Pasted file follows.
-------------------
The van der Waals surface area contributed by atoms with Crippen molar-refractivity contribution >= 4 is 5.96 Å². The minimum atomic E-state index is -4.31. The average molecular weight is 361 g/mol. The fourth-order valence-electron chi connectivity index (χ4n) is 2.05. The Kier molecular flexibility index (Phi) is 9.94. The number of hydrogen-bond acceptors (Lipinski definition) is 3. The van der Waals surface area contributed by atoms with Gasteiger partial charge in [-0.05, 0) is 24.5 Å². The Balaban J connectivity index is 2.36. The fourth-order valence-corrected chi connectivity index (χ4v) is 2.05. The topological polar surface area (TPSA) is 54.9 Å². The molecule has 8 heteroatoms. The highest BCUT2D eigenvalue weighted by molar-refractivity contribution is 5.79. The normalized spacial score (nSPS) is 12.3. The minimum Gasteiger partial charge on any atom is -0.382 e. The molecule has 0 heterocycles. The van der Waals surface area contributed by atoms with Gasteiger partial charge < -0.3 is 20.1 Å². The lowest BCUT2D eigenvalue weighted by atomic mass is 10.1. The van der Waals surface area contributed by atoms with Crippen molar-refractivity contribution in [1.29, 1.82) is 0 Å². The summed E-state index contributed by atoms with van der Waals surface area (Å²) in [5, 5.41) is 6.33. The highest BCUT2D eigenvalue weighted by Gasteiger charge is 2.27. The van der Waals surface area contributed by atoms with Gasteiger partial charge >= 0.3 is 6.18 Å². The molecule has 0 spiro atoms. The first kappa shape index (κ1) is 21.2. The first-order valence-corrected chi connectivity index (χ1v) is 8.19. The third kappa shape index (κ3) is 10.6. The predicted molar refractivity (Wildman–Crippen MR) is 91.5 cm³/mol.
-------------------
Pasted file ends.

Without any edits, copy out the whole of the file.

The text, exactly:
The van der Waals surface area contributed by atoms with Crippen molar-refractivity contribution >= 4 is 5.96 Å². The minimum atomic E-state index is -4.31. The average molecular weight is 361 g/mol. The fourth-order valence-electron chi connectivity index (χ4n) is 2.05. The Kier molecular flexibility index (Phi) is 9.94. The number of hydrogen-bond acceptors (Lipinski definition) is 3. The van der Waals surface area contributed by atoms with Gasteiger partial charge in [-0.05, 0) is 24.5 Å². The Balaban J connectivity index is 2.36. The fourth-order valence-corrected chi connectivity index (χ4v) is 2.05. The topological polar surface area (TPSA) is 54.9 Å². The molecule has 8 heteroatoms. The highest BCUT2D eigenvalue weighted by molar-refractivity contribution is 5.79. The normalized spacial score (nSPS) is 12.3. The minimum Gasteiger partial charge on any atom is -0.382 e. The molecule has 0 heterocycles. The van der Waals surface area contributed by atoms with Gasteiger partial charge < -0.3 is 20.1 Å². The lowest BCUT2D eigenvalue weighted by atomic mass is 10.1. The van der Waals surface area contributed by atoms with Crippen molar-refractivity contribution in [1.29, 1.82) is 0 Å². The summed E-state index contributed by atoms with van der Waals surface area (Å²) in [5, 5.41) is 6.33. The highest BCUT2D eigenvalue weighted by Gasteiger charge is 2.27. The van der Waals surface area contributed by atoms with Gasteiger partial charge >= 0.3 is 6.18 Å². The molecule has 0 spiro atoms. The first kappa shape index (κ1) is 21.2. The first-order valence-corrected chi connectivity index (χ1v) is 8.19. The third kappa shape index (κ3) is 10.6. The predicted molar refractivity (Wildman–Crippen MR) is 91.5 cm³/mol.